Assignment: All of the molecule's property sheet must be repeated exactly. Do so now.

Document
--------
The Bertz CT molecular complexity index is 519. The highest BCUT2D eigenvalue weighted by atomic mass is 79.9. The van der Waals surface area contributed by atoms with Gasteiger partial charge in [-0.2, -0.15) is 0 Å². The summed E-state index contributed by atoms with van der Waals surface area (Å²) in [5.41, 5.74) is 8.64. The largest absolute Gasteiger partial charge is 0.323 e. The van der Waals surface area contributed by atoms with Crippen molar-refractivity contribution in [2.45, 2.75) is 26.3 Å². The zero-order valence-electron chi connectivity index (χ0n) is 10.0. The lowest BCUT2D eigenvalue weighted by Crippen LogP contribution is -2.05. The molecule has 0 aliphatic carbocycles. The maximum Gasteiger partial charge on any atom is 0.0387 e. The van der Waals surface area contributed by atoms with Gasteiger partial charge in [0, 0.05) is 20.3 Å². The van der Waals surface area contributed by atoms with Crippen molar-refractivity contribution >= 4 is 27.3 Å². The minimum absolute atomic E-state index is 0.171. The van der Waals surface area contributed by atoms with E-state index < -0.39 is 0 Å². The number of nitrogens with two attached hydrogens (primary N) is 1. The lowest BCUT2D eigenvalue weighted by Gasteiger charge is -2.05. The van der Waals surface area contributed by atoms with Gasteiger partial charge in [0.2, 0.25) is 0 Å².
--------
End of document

The Bertz CT molecular complexity index is 519. The highest BCUT2D eigenvalue weighted by atomic mass is 79.9. The van der Waals surface area contributed by atoms with Gasteiger partial charge in [-0.2, -0.15) is 0 Å². The summed E-state index contributed by atoms with van der Waals surface area (Å²) in [5.41, 5.74) is 8.64. The largest absolute Gasteiger partial charge is 0.323 e. The van der Waals surface area contributed by atoms with Crippen molar-refractivity contribution in [2.45, 2.75) is 26.3 Å². The zero-order valence-electron chi connectivity index (χ0n) is 10.0. The lowest BCUT2D eigenvalue weighted by Crippen LogP contribution is -2.05. The molecule has 0 aliphatic carbocycles. The maximum Gasteiger partial charge on any atom is 0.0387 e. The van der Waals surface area contributed by atoms with Gasteiger partial charge in [0, 0.05) is 20.3 Å². The van der Waals surface area contributed by atoms with Crippen molar-refractivity contribution >= 4 is 27.3 Å². The minimum absolute atomic E-state index is 0.171. The van der Waals surface area contributed by atoms with E-state index < -0.39 is 0 Å². The number of nitrogens with two attached hydrogens (primary N) is 1. The lowest BCUT2D eigenvalue weighted by Gasteiger charge is -2.05. The van der Waals surface area contributed by atoms with Gasteiger partial charge in [0.2, 0.25) is 0 Å².